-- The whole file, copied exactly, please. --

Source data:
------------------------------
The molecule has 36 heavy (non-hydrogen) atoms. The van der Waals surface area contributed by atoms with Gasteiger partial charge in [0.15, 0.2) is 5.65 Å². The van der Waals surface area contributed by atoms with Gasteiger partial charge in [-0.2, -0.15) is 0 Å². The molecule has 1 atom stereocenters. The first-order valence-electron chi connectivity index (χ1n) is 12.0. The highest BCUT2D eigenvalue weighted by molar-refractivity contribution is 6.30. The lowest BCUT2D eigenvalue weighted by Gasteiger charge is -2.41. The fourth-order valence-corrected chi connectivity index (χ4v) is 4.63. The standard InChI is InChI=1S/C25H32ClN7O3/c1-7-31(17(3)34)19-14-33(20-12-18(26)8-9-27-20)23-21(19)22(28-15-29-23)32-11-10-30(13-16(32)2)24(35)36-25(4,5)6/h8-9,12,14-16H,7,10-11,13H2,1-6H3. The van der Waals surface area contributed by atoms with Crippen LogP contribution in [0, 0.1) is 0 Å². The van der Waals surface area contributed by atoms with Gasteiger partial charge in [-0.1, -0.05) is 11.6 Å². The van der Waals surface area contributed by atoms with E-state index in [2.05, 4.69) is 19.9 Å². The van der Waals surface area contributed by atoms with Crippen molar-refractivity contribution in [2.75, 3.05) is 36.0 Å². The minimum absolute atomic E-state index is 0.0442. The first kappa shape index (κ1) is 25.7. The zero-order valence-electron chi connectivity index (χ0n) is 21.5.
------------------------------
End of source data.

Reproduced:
The molecule has 36 heavy (non-hydrogen) atoms. The van der Waals surface area contributed by atoms with Gasteiger partial charge in [0.15, 0.2) is 5.65 Å². The van der Waals surface area contributed by atoms with Gasteiger partial charge in [-0.2, -0.15) is 0 Å². The molecule has 1 atom stereocenters. The first-order valence-electron chi connectivity index (χ1n) is 12.0. The highest BCUT2D eigenvalue weighted by molar-refractivity contribution is 6.30. The lowest BCUT2D eigenvalue weighted by Gasteiger charge is -2.41. The fourth-order valence-corrected chi connectivity index (χ4v) is 4.63. The standard InChI is InChI=1S/C25H32ClN7O3/c1-7-31(17(3)34)19-14-33(20-12-18(26)8-9-27-20)23-21(19)22(28-15-29-23)32-11-10-30(13-16(32)2)24(35)36-25(4,5)6/h8-9,12,14-16H,7,10-11,13H2,1-6H3. The van der Waals surface area contributed by atoms with Crippen LogP contribution in [0, 0.1) is 0 Å². The van der Waals surface area contributed by atoms with Gasteiger partial charge in [-0.1, -0.05) is 11.6 Å². The van der Waals surface area contributed by atoms with E-state index in [2.05, 4.69) is 19.9 Å². The van der Waals surface area contributed by atoms with Crippen molar-refractivity contribution in [2.75, 3.05) is 36.0 Å². The minimum absolute atomic E-state index is 0.0442. The first kappa shape index (κ1) is 25.7. The zero-order valence-electron chi connectivity index (χ0n) is 21.5.